Eventually, ICP shunned the mainstream altogether and set up shop for themselves, releasing records on their own label, Psychopathic. Somewhere along the way, it clicked. Gaining a reputation for their carnival-like concerts and absurdly violent lyrics (it's like listening to Alice Cooper rap the plotlines to every "Friday the 13th" movie,) the band quickly gained a wide underground network of fans known as Juggalos. Today, nearly every ICP album that's released sails effortlessly to the top of the charts without a lick of radio or TV airplay to support it.
Instead, the ICP marketing machine rolls forth a surplus of products aimed directly at the Juggalo fanbase. From albums and t-shirts to lighters and belt-buckles, if there's a way for Psychopathic to stick their Hatchet-Man logo on it, it's probably on sale to the Juggalo Nation. There are movies and DVD's and documentaries. Heck, they even have their own wrestling league. ICP knows how to make money and keep their fans happy.
They just don't know how to make good music. Sorry, Juggalo family, I'll defend you 'til I'm blue in the face, but I really can't stand ICP. It's puerile, poorly produced, thoughtless playground humor. There's not a music critic alive that's had much good to say about ICP, but that's part of the magic. Every time someone new comes along and hates them, the band gets to go, "SEE, Juggalos? They just don't understand what we're about!" Juggalo Nation draws together and unites as fans. More belt buckles are sold. Everyone wins.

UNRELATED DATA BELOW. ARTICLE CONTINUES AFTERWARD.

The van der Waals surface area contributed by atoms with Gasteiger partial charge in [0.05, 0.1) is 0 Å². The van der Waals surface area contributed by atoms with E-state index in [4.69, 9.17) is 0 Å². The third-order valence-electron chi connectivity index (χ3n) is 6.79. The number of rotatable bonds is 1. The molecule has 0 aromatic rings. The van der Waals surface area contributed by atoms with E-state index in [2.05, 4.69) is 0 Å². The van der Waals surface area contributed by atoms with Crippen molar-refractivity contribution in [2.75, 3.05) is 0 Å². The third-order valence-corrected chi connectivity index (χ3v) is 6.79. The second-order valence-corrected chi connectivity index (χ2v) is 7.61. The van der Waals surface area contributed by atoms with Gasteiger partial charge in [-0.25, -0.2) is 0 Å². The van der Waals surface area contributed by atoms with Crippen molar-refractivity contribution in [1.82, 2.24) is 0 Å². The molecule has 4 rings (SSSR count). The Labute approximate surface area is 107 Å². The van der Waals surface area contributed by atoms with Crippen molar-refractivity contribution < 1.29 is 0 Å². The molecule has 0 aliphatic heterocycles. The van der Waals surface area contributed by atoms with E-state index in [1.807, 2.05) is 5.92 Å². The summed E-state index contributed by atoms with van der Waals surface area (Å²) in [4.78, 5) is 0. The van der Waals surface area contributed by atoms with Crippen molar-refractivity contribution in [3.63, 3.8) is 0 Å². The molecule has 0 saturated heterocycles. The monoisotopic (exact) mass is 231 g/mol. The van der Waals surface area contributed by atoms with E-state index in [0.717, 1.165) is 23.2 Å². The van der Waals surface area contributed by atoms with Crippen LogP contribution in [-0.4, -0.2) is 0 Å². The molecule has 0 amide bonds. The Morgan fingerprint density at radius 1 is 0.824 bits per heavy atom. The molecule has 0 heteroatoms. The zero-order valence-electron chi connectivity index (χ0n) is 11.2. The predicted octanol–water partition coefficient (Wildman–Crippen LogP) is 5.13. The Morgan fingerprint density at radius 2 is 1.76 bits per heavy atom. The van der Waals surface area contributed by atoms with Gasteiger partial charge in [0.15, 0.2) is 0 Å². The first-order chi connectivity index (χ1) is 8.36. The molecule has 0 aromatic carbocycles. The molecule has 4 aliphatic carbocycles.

ICP tends to connect with the outcasts and the misfits. Once upon a high school, I was an outcast and misfit myself. Back then, I sought solace with bands like Joy Division and The Cure (who are, in essence, the Depressed Clown Posse.) I forged friendships for life based primarily on shared music interests. We had a nickname back then, too - they called us "corn chips." (No, we don't know why.) But had the corn chips not stuck together, we probably would have been beat up consistently by the metalhead kids. I know the power that music holds.
What it DOESN'T hold, though, is the power to influence deranged action among the innocent, and that's where Bashir's story went. In short, some nutbag somewhere went on a killing spree and was photographed being arrested in an ICP t-shirt. Hence, the music MUST be to blame. I'll give ICP some credit. They consented to an interview and heroically stood up to Bashir's pointed questioning.